FROM Paul Leonard
Is the California Housing Market Bouncing Back? It looks like the housing market is back -- or at least well on its way. Standard and Poor's Case-Shiller Index this week revealed that March housing prices were nearly 11% higher than last year's. Several cities, including Los Angeles, had their highest gains in more than seven years. There are bidding wars and all-cash offers. Who are these buyers? What's driving this? Are we at risk for another bubble?
Is California Giving Troubled Homeowners a Break? The housing crisis hit California harder than any state except Florida. In addition, California's considered "bank friendly," because lenders don't have to go to court to foreclose on home mortgages. So, when the Assembly and Senate took up the so-called " Homeowners' Bill of Rights " yesterday, the Wall Street Journal called it the nation's " biggest showdown between lenders and lawmakers ." Attorney General Kamala Harris pushed hard to get the measure passed in both houses, and she's claiming a big win.
Latinos Hit by Foreclosure Crisis Between 2004 and 2008, Latinos received 30% of all California's home mortgages, but were subject to 48% of foreclosures. That's according to a report by a national consumer-advocate group, the Center for Responsible Lending. We hear from the director of CRL's California office and from the co-founder of NAHREP , the National Association of Hispanic Real Estate Professionals.
Fed Plans New Rules to Crack Down on Shady Lending Practices Federal Reserve Chairman Ben Bernanke plans a clamp down on so-called "exotic mortgages" and high-cost loans to people with weak credit. He also wants to extend the kind of low-cost overnight loans that prevented the Wall Street banker Bear Stearns from collapsing before it was sold in March. Paul Leonard is director of the California Office of the Center for Responsible Lending.
Home Loans and Easy Money, until Times Get Hard No less an authority than Alan Greenspan, former Chair of the Federal Reserve , called sub-prime mortgages a tool for democratizing credit. Sub-prime mortgages with no down payments are advertised as the road to home ownership for families who can't afford regular loans. They often gamble that they'll be able to re-finance after the house goes up in value, but before new interest rates and higher payments kick in. Now, with the housing market is cooling off, the formula is failing to work for more and more people. Foreclosures are up and they're likely to increase even more. Did stock analysts paint an overly rosy picture of the sub-prime mortgage market to generate investment? Do risky loans to millions of vulnerable borrowers threaten the whole economy? We hear from economists, consumer advocates, a state official who's going after shady lending practices, and John and Delia, two homeowners caught in the sub-prime squeeze.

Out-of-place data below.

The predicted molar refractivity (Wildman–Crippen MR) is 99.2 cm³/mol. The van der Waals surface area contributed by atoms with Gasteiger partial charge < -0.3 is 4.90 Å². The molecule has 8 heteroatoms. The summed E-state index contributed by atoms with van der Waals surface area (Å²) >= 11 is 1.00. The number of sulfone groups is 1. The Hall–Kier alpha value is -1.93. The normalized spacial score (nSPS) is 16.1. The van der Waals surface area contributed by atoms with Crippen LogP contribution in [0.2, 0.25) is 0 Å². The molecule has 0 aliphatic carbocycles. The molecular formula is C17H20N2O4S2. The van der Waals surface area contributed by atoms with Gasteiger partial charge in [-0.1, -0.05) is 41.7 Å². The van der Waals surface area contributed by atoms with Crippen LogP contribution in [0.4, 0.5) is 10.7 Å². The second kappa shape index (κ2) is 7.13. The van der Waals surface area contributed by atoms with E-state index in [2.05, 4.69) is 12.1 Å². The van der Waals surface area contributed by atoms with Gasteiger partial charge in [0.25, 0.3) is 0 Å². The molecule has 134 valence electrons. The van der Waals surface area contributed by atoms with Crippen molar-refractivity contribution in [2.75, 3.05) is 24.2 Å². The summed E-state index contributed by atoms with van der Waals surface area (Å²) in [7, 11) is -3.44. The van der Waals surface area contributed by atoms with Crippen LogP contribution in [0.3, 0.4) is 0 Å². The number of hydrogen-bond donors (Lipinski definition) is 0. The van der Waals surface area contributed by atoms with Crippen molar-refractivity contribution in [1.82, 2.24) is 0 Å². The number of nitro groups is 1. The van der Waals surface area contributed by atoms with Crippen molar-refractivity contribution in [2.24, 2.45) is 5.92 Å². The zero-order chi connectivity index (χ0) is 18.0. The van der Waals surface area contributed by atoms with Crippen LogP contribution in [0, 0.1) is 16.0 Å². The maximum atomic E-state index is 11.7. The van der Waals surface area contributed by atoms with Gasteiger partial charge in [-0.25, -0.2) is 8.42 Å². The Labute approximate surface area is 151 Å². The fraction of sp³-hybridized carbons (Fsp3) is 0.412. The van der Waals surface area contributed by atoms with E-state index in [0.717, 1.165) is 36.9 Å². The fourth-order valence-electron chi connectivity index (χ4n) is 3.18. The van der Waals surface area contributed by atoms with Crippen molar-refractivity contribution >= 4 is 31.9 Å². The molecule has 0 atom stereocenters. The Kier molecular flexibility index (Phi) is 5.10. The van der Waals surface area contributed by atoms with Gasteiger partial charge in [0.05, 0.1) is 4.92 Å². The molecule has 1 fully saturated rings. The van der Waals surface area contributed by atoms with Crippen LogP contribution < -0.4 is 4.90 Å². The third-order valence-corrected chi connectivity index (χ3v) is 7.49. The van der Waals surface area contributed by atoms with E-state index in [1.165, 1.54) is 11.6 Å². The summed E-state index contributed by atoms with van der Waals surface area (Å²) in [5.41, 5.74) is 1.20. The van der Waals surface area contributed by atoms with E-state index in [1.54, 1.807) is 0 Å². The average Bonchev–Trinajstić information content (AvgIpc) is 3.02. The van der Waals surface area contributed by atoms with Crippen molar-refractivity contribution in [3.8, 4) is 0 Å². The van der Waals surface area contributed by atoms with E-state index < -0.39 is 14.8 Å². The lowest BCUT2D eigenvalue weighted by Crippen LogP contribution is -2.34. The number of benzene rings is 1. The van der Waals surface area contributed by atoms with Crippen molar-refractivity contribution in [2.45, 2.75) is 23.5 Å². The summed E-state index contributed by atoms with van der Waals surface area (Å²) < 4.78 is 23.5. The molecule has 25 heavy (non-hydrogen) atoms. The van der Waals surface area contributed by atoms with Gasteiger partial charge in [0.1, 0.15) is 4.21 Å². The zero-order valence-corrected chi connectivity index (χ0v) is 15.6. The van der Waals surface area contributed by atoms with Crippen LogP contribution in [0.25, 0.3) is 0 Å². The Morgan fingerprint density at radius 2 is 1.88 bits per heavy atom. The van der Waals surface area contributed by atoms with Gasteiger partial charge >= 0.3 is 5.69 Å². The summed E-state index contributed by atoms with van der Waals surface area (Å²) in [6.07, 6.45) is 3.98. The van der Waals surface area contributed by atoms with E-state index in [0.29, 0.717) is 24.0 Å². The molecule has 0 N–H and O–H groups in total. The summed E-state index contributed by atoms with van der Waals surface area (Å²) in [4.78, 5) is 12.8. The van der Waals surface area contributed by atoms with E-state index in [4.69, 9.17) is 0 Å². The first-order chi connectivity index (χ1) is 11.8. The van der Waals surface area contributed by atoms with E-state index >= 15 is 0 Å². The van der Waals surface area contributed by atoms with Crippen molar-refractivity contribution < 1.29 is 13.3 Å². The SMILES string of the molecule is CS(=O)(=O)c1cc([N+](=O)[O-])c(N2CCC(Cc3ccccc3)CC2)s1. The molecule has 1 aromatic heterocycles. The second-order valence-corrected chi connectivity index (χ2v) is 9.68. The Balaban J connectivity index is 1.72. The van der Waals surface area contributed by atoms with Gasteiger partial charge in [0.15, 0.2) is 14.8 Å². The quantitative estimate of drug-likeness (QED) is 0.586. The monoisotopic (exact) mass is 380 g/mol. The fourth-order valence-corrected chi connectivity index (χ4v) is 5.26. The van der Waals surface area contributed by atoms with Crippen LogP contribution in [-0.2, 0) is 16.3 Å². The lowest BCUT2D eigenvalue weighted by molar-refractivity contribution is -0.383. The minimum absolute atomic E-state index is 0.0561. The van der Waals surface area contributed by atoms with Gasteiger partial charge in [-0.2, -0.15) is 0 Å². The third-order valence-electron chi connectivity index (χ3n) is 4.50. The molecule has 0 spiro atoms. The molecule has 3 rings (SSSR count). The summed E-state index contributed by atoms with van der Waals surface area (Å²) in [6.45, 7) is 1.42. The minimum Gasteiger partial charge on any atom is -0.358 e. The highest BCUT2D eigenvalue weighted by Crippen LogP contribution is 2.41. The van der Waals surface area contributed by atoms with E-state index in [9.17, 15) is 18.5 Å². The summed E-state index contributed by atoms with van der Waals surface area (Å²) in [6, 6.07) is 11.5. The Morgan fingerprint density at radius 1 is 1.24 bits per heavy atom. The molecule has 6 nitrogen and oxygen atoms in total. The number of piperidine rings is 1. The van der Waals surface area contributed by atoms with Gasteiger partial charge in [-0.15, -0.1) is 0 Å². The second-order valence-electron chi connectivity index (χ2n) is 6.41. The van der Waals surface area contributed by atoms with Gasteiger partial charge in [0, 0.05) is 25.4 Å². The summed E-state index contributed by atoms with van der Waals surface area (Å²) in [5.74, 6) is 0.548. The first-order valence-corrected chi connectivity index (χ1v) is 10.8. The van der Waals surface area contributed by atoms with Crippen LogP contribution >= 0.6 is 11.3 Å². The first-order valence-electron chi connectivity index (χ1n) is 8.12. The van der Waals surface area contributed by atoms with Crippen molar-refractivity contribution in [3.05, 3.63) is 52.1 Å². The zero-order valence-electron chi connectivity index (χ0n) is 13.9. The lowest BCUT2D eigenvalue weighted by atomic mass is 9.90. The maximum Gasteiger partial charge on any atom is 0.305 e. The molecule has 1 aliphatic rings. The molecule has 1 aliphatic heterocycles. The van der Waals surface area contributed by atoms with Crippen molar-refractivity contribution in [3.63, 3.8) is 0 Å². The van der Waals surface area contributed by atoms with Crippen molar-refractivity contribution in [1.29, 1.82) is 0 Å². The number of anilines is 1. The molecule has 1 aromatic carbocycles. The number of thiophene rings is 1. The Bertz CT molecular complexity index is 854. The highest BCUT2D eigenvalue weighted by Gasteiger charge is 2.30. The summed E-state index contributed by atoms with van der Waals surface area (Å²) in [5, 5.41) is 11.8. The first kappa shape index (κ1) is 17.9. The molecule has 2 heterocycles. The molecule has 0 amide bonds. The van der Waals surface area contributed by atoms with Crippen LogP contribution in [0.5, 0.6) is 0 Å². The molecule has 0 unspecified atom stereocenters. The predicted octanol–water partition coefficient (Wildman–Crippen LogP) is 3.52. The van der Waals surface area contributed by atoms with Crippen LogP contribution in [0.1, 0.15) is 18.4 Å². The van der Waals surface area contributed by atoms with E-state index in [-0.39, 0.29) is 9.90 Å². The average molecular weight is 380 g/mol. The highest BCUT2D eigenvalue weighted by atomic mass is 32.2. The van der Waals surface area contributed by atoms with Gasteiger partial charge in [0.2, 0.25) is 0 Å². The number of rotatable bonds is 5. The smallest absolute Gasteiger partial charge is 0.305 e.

Who's to blame for the opioid crisis? Some of the lawyers who took on Big Tobacco are now going after Big Pharma. It’s all about the deadly epidemic of opioid use. Are the drug companies to blame? What about the users? Later, on today’s Talking Point: making sense of Britain’s upset election.
What happens when America retreats from the world? Is President Trump taking his "America First" agenda to extremes, withdrawing the country from the international stage on trade and climate change, distancing America from its traditional allies across the Atlantic and even threatening to physically isolate the country through the building of a wall along its southern border? León Krauze guest hosts.
Venezuela spirals into economic and political chaos Venezuela, a country whose potential for prosperity is unmatched, finds itself on the verge of civil war. What sustains the repressive government? With time running out, guest host León Krauze looks at what the international community can do to pull the country from the edge of collapse.
Will the Senate write a healthcare bill in secret? While Democrats and Republicans argue White House relations with Russia, another question is being decided behind closed doors: who gets help buying health insurance and who doesn't? We hear how the pros and cons are being shrouded in secrecy.